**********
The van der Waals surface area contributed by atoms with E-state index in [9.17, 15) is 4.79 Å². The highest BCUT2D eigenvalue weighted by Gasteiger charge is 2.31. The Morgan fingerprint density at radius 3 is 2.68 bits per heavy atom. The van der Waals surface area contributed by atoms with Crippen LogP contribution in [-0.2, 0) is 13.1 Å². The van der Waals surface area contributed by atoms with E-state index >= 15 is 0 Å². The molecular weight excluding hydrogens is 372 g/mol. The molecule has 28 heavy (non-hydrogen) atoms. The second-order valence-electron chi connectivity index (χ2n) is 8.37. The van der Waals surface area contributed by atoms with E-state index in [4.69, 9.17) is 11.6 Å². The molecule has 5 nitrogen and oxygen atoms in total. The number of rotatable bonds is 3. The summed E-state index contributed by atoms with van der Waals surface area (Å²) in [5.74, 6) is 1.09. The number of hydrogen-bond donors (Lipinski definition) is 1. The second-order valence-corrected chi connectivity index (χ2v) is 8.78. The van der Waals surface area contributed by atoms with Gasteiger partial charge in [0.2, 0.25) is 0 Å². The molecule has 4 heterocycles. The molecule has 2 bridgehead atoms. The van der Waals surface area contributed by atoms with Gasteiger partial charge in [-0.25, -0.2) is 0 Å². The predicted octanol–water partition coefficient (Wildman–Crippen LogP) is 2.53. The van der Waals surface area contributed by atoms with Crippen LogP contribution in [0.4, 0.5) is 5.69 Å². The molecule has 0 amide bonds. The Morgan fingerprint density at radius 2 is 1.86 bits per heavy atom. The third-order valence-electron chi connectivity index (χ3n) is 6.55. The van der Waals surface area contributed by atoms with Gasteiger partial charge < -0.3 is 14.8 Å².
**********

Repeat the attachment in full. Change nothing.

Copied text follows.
The van der Waals surface area contributed by atoms with E-state index in [9.17, 15) is 4.79 Å². The highest BCUT2D eigenvalue weighted by Gasteiger charge is 2.31. The Morgan fingerprint density at radius 3 is 2.68 bits per heavy atom. The van der Waals surface area contributed by atoms with Crippen LogP contribution in [-0.2, 0) is 13.1 Å². The van der Waals surface area contributed by atoms with E-state index >= 15 is 0 Å². The molecular weight excluding hydrogens is 372 g/mol. The molecule has 28 heavy (non-hydrogen) atoms. The second-order valence-electron chi connectivity index (χ2n) is 8.37. The van der Waals surface area contributed by atoms with E-state index in [4.69, 9.17) is 11.6 Å². The molecule has 5 nitrogen and oxygen atoms in total. The number of rotatable bonds is 3. The summed E-state index contributed by atoms with van der Waals surface area (Å²) in [5.74, 6) is 1.09. The number of hydrogen-bond donors (Lipinski definition) is 1. The second-order valence-corrected chi connectivity index (χ2v) is 8.78. The van der Waals surface area contributed by atoms with Gasteiger partial charge in [0.2, 0.25) is 0 Å². The molecule has 4 heterocycles. The molecule has 2 bridgehead atoms. The van der Waals surface area contributed by atoms with Gasteiger partial charge in [-0.25, -0.2) is 0 Å². The predicted octanol–water partition coefficient (Wildman–Crippen LogP) is 2.53. The van der Waals surface area contributed by atoms with Crippen LogP contribution in [0.4, 0.5) is 5.69 Å². The molecule has 0 amide bonds. The Morgan fingerprint density at radius 2 is 1.86 bits per heavy atom. The third-order valence-electron chi connectivity index (χ3n) is 6.55. The van der Waals surface area contributed by atoms with Gasteiger partial charge < -0.3 is 14.8 Å².